Pressing and holding the touch-sensitive back button next to the physical home button brings up a list of apps for you to choose from. You can then pop them down next to each other on the screen. It's a little fiddly to do but if you regularly have to flick back and forth between apps to check information as you type you'll probably find it extremely useful.
At the moment there aren't many apps that can take advantage of it -- the essentials such as Facebook, Chrome, Twitter, Maps and YouTube are there though -- but it's likely that more apps will support it if it becomes a standard feature on all Samsung phones.
If you've bought a Note 2 really early then this feature won't be included as standard, but it is available immediately in a software update. It will however be preinstalled on all Note 2s sold from now on.
Other features you'll find on board include Smart Stay, which stops the screen from dimming while you're looking at it, Direct Call, which lets you hold the phone to your face when a contact is on screen to phone them, and Flip to Mute, which is pretty self-explanatory. Those are all present on the Galaxy S3 and work in exactly the same way.
Under the hood of the Note 2 is a 1.6GHz quad-core processor backed up by a meaty 2GB of RAM. That's a spicy lineup of specs and slightly outstrips the recent Galaxy Note 10.1, which offers a 1.4GHz clock speed. I found that to be extremely potent so I had very high hopes for the Note 2.
To see how it compared, I fired up the Geekbench benchmark test and hit a score of 1,998 -- the best score on this test I've seen from a phone. By comparison, our rooted Galaxy S3 only managed to achieve 1,116 on the same test and nobody would call that phone underpowered.
A similarly impressive performance was forthcoming on the Quadrant benchmark test, where it clocked up a whopping 5,987. The S3 gave a lesser 5,289 on this test while HTC's One X only managed 4,904. Clearly, the Note 2 is packing some ferocious power inside its enormous frame and it's immediately evident that power is put to good use.
Swiping through the home screens is responsive and free of any kind of lag, nor is there any visible delay when opening the multi-tasking bar to swipe through currently running apps.
For most tasks, like social networking or reading your emails, you really don't need that much power. It definitely makes photo editing a far snappier affair, however, and helps it tackle high-definition video without breaking a sweat -- even when it's popped out and you're scooting around your homescreens at the same time.
It's also well poised to handle demanding 3D games from the Google Play store. I booted up Antutu's 3D benchmark and the Note 2 gave a score of 4,044, almost doubling the 2,304 achieved by the Galaxy S3. In my own use, I found it was able to easily handle the games I threw at it, maintaining smooth frame rates even in the more graphically demanding sections of 3D shooter ShadowGun.
With such a humongous screen and a super-charged engine under the hood, you'd be right to expect the battery to be stretched to its limits. Thoughtfully, Samsung has included a particularly capacious 3,100mAh battery.
I found the battery to be easily capable of surviving a full 12 hours of use, even when I was playing numerous videos and downloading apps over our office Wi-Fi. I haven't been able to run our usual battery benchmark tests so I'll have to update this review with a more scientific verdict soon, but it's certainly looking promising.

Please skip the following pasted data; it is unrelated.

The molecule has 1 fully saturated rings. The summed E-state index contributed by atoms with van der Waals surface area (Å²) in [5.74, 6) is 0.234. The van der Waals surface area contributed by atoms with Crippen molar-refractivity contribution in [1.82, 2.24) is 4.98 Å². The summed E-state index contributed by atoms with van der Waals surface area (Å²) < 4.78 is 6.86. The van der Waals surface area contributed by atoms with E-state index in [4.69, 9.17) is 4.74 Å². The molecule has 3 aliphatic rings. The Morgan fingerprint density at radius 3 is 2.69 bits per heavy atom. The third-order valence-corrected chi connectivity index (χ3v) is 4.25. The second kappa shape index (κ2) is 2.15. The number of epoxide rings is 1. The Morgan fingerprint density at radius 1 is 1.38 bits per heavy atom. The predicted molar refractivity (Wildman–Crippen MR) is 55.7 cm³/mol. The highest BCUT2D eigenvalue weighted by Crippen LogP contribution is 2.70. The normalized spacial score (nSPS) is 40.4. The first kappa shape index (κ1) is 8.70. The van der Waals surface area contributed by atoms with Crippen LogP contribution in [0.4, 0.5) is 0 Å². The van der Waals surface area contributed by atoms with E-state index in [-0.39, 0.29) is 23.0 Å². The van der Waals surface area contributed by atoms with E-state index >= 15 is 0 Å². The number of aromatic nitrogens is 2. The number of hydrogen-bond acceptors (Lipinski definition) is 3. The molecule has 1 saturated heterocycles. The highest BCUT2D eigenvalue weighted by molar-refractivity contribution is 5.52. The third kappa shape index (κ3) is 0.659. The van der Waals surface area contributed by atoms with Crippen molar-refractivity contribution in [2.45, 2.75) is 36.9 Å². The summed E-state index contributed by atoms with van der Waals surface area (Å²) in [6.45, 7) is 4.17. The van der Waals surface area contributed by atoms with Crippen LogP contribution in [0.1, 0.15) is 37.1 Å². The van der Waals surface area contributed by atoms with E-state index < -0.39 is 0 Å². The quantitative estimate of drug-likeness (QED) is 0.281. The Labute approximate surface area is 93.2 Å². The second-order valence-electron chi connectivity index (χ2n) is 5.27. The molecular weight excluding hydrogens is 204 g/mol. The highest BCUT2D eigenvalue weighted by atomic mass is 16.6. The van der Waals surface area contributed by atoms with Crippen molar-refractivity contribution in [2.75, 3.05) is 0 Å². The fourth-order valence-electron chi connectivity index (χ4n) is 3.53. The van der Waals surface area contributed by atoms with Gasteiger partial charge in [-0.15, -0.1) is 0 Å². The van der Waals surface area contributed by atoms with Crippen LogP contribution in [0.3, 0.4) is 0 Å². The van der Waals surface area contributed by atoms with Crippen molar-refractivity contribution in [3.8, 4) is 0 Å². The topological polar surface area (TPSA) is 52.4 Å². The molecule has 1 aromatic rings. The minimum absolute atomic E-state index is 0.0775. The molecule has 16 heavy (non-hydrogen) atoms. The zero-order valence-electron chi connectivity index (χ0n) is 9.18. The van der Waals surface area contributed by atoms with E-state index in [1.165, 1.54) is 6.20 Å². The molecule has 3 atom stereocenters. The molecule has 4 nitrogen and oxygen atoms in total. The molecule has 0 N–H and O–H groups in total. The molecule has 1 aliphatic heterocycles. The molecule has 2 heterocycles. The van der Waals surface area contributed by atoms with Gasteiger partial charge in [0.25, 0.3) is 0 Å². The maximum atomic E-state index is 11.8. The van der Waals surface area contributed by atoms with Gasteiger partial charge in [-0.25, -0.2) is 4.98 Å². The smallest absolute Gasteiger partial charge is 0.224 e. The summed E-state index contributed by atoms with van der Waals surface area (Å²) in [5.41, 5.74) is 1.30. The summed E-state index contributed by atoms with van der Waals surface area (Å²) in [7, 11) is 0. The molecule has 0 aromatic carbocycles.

If you're particularly worried about battery life, Android makes it simple to conserve juice. In the drop-down notifications bar you'll find a power-saving button that can limit the power of the processor, use a lower power level for the screen and turn off haptic feedback -- all of which should help squeeze out a little more life.
Turning down the screen brightness and turning off Wi-Fi and GPS services also greatly improve battery life, and are also easily switched off in the notifications bar. Plus you can carry around a spare battery, something you can never say of the iPhone.
On the back of the Note 2 you'll find an 8-megapixel camera with an LED flash. That's the same camera spec offered by the S3, so I was expecting similar results, but I was a little let down by its efforts. It's a big old unit too, so you may feel a little self-conscious taking it out for a quick snap with your friends, although it's not quite as bad as those weirdos who take photos with their tablet.
When shooting the famous CNET UK pool table, the Note 2 was able to accurately expose for the scene, keeping the bright building outside the window under control while still keeping the darker shadows in the foreground in plain view. The scene lacks definition overall, however, particularly when you look closely at the vending machines and the blue wall behind.
I took the phone to a grimy Southwark pub to test its low-light performance and, like my subject, I wasn't exactly thrilled. While the overall exposure was fine, the image wasn't particularly clear and suffered from noise in the more shadowy corners. It also struggled to accurately focus on several occasions and has resulted in the normally devilishly handsome Nick Hide looking uncharacteristically out of focus.
The Galaxy Note 2 will divide opinion in the same way as its predecessor. While one person might loudly argue that it's too big and "looks ludicrous", another will appreciate the extra screen space for video and work tasks.
Whether or not the Note is right for you depends on which of the above camps you fall in. If you currently struggle with the 4.3 inches of the Galaxy S2, for example, it's not the phone for you. But if you basically want a more portable tablet, it's top of a list of two: this and the original Note. I was really won over by how useful the stylus turned out to be, and while some of Samsung's apps are pointless, much of its included software features are genuinely useful.
If you do plump for the Note 2, rest assured you're getting a searingly powerful piece of kit, ready and willing to tackle all sorts of creative and admin tasks on the go. Just make sure you've reinforced those suit pockets before you cram it in.